Our Lord Prays for His Own: Thoughts on John 17
Ravenio Books, 13 mei 2014 - 252 pagina's
THIS chapter is emphatically the Lord’s prayer. That which we commonly call the Lord’s prayer He taught His disciples, but did not use Himself. The petition, “Forgive us our trespasses,” could never have been uttered by the Lord Jesus Christ. This prayer, on the other hand, is His own—His disciples were not invited to unite in it; it was a prayer they did not and could not utter. Evidently the Lord spake so as to be heard, and the disciples listened. The Holy Ghost has provided that not one petition should be lost to the church of God. We often find our Lord teaching His disciples to pray, and we read of Him spending even whole nights in prayer; but we never find Him praying with His disciples. Indeed, there would seem to be something incongruous in Christ kneeling down with His disciples for prayer; there must always have been something peculiar in His petitions.
At this time His work on earth was well-nigh ended: nothing remained for Him but to die: “I have finished the work which Thou gavest Me to do.” (v. 4.) The Last Supper was over. The Lord had dispensed to His disciples the broken bread and poured-out wine, memorials of His dying love; He had expressed to them His desire, that in remembrance of Him, they should often gather together and thus show forth His death in this illustration and their union with Himself and with each other, until His return to them in glory. He had washed their feet; He had comforted them; He had opened His whole heart to them. He now opens it for them to Him before whom “all hearts are open, all desires known, and from whom no secrets are hid;” and having poured out His soul into the ear, and into the bosom of God, He went forth into Gethsemane. May God the Spirit be with us and give unction and understanding to our hearts, while we meditate on His most precious prayer.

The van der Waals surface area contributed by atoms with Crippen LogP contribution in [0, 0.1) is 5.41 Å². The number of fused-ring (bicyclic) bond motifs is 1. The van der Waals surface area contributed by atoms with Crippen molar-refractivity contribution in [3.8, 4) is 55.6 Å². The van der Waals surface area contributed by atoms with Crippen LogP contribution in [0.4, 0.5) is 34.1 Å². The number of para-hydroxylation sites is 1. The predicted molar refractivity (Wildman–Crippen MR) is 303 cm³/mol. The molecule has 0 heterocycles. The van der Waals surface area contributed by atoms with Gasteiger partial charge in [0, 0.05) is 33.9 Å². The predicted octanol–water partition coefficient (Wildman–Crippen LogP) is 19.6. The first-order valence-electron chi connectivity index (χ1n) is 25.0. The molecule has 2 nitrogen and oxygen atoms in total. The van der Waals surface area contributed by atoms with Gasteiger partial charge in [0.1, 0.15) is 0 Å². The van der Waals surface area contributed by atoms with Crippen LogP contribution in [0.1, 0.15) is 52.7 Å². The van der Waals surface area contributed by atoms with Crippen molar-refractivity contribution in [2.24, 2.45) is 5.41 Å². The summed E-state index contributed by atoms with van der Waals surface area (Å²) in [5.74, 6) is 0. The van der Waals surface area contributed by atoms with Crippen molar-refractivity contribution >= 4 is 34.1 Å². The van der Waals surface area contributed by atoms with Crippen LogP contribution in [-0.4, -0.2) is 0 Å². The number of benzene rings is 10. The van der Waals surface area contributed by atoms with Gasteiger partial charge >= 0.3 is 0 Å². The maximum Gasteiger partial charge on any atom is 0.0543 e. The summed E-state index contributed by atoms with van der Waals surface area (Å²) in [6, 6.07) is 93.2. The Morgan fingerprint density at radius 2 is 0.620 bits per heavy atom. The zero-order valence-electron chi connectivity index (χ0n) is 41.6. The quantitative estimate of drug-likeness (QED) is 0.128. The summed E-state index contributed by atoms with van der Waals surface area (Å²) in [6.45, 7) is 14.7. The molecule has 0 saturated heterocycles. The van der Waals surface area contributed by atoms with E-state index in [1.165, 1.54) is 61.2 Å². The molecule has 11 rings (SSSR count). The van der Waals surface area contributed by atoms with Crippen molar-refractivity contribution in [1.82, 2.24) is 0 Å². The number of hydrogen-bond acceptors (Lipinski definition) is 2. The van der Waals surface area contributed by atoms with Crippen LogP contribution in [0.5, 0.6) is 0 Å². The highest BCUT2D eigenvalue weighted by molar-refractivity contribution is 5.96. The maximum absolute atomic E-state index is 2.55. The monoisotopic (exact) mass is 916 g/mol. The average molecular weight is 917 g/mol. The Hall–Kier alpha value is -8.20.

Resultaten 1-5 van 31
There are many petitions in this prayer for the people of God; but only one doth Christ present for Himself—“Father, glorify Thy Son.” In the fifth verse it is repeated and expanded: “And now, O Father, glorify thou Me with Thine own ...
... and the universal and unlimited power given to Him that He might fully discharge His trust—even to give eternal life to as many as the Father had given Him—our Lord now expresses most fully wherein eternal life doth consist, ...
They shall perish, but Thou remainest; and they all shall wax old as doth a garment; as a vesture shalt Thou fold them up, and they shall be changed: but Thou art the same, and Thy years shall not fail.” And He that made all things doth ...
And thus, too, God has vindicated His righteousness in raising poor sinners from the dunghill, and putting them at His own right hand in the heavenly places. What doth not union with the Son of God entitle me to, and qualify me for!
“It pleased the Father that in Him should all fulness dwell”; and all fulness doth dwell in Him. And the soul that receives Him is complete in Him, who is the head of all principality and power; and “of His fulness have all we received, ...
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This book is brilliantly written, doctrinally right, and insightful as any book ever proffered on the seventeenth chapter of John. Rainsford's "Our Lord Prays for His Own" is a true masterpiece of devotional and expository literatrue. It is a must read for any serious disciple of Jesus Christ. Volledige review lezen